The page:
Food and eating is a huge part of everyone’s identity. Favorite dish, meal, drink, vegetarian, pescatarian, vegan; choosing not to eat something contributes to someone’s self food picture just as much if not more than what they do choose to eat.

I feel that food became a large part of my identity early on. My brother was a very picky eater, while I was the complete opposite. For identical twins subjected to a constant stream of comparisons, well intentioned as most of it was, you tend to latch onto anything that sets you apart. I may be blowing this out of proportion but this one difference could have been the first branch in the tree of our development, the first fork in the path, small as it may have been, setting us down our own roads to who we would become.

While the two of us were very different in eating preferences we were both very polite, or at the very least conscious of the need to be polite, fail as we might at actually succeeding. This paired with my father being the pastor of a church meant a LARGE number of dinners with strange families. I’m pretty sure it was not premeditated, and it was not paired with any verbal dialogue whatsoever; but for as long as I could tell we had a little routine. Whenever something was served that I knew my brother wouldn’t eat, I would finish my portion very quickly, then, as discretely as possible, we would switch our plates or bowls. Depending on what it was, sometimes a furtive slide onto my plate with a spoon was sufficient. I would then go on to finish his portion as well, nobody the wiser.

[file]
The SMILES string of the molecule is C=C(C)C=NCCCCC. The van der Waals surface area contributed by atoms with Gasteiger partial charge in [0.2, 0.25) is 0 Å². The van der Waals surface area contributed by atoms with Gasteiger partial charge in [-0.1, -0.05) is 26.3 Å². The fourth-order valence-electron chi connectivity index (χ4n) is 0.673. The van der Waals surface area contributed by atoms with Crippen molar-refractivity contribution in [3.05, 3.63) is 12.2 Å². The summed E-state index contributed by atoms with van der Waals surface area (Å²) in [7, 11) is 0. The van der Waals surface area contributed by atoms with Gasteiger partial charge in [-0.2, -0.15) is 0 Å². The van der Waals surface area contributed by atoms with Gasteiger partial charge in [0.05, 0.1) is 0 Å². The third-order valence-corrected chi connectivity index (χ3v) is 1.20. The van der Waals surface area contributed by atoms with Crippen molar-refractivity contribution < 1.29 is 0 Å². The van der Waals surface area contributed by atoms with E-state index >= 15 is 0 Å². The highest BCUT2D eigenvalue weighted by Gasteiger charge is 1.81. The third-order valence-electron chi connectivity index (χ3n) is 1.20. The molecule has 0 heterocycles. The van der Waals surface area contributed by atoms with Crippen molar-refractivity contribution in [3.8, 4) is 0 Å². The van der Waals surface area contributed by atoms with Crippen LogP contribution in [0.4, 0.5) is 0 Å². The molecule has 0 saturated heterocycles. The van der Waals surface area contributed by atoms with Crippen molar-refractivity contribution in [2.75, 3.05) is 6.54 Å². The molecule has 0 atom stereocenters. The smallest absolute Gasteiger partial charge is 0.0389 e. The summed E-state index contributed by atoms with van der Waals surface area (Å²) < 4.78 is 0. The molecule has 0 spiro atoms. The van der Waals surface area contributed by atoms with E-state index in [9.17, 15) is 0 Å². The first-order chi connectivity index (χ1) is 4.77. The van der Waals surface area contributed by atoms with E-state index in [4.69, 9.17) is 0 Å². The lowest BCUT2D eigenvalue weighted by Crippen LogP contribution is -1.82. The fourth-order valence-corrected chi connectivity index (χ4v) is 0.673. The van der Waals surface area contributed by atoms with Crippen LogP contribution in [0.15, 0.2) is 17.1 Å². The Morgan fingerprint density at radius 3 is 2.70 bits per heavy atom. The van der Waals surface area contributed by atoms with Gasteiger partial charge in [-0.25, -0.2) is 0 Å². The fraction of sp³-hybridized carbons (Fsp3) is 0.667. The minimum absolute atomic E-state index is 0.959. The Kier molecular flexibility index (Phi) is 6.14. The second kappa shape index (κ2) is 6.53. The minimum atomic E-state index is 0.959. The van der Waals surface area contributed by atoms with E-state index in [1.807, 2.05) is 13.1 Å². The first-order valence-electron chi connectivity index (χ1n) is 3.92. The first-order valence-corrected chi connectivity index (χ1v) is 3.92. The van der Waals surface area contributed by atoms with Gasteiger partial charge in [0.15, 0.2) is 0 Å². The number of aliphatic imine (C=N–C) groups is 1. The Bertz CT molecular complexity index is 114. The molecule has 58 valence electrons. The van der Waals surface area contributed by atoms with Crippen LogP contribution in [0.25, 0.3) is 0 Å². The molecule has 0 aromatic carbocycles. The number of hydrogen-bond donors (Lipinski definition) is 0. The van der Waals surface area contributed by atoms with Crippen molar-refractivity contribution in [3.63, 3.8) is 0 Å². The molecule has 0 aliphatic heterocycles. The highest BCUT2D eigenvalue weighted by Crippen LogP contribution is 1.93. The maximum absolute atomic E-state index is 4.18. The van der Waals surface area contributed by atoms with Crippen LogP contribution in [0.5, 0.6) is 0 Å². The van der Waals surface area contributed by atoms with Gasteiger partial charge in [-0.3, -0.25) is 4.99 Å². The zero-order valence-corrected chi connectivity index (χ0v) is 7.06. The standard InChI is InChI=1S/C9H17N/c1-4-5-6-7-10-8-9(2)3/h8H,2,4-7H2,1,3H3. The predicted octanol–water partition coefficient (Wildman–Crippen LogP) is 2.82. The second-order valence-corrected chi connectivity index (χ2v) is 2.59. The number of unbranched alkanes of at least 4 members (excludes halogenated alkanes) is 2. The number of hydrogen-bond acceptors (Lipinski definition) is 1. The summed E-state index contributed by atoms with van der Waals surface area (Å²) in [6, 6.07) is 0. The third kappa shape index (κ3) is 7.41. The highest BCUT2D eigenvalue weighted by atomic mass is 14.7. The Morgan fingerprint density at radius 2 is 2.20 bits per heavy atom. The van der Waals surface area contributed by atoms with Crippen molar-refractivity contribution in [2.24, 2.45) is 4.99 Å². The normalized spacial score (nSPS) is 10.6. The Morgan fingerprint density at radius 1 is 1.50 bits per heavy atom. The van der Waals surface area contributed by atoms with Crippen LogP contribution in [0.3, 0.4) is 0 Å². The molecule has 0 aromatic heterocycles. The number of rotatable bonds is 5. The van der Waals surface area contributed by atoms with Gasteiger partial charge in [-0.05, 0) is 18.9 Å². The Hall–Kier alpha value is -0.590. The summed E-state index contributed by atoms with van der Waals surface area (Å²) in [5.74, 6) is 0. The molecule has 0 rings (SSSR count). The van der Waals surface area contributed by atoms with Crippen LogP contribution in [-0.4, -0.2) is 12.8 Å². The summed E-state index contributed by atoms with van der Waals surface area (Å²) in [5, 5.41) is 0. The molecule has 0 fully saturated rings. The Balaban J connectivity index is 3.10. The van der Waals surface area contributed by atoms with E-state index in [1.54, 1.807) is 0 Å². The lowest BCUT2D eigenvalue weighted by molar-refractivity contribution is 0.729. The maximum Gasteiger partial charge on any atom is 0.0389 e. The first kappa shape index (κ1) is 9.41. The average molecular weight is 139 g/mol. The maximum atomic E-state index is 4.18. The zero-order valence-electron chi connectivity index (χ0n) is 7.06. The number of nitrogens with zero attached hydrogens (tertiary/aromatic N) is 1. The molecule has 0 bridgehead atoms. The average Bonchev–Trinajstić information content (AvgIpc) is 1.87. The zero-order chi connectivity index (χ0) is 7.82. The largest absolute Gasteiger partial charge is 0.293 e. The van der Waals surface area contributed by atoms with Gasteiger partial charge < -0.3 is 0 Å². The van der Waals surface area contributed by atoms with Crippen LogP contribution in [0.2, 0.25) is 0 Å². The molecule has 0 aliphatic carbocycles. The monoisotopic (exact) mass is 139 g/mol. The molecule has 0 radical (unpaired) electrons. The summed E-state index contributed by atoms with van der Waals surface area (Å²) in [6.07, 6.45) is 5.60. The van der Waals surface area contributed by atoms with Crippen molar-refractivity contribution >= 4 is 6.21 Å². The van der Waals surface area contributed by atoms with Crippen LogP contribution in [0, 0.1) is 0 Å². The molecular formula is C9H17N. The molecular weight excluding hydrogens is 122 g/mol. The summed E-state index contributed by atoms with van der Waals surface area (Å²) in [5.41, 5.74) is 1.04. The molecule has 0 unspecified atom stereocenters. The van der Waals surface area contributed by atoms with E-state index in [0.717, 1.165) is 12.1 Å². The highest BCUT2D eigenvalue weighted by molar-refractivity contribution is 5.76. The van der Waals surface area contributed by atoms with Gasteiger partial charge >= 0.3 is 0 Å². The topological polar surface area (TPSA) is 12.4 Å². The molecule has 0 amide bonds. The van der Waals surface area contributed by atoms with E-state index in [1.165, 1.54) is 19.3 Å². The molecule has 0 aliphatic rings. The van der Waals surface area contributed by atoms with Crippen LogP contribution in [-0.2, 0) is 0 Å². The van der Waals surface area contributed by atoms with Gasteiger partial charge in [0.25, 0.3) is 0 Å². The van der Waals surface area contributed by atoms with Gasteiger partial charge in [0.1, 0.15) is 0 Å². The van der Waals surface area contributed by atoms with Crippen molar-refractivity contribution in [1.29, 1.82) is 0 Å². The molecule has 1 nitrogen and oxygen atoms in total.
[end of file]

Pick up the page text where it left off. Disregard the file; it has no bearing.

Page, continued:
This dynamic was probably the first situation where we had clearly defined and static roles. Everything else that we did together the roles and positions would be entirely dependent on constantly changing arbitrary factors. We were very comfortable trading leader follower, pusher puller, front back, scout guard. However, this never changed; there was never a single time in the million meals we have eaten together where HE ate something for ME. Consequently, food became the first distinguishing factor in my identification as an individual as opposed to the shared identity I had with my brother.

I could speculate about how this played out over the years and the impact it had on our young impressionable minds, but that’s going down a rabbit hole with no end. As we grew older my brother became less picky, and our preferences grew increasingly identical. But there was always one thing he couldn’t eat, tears would come down his face if he tried choking it down… idiot was in his twenties and still couldn’t finish a bowl.


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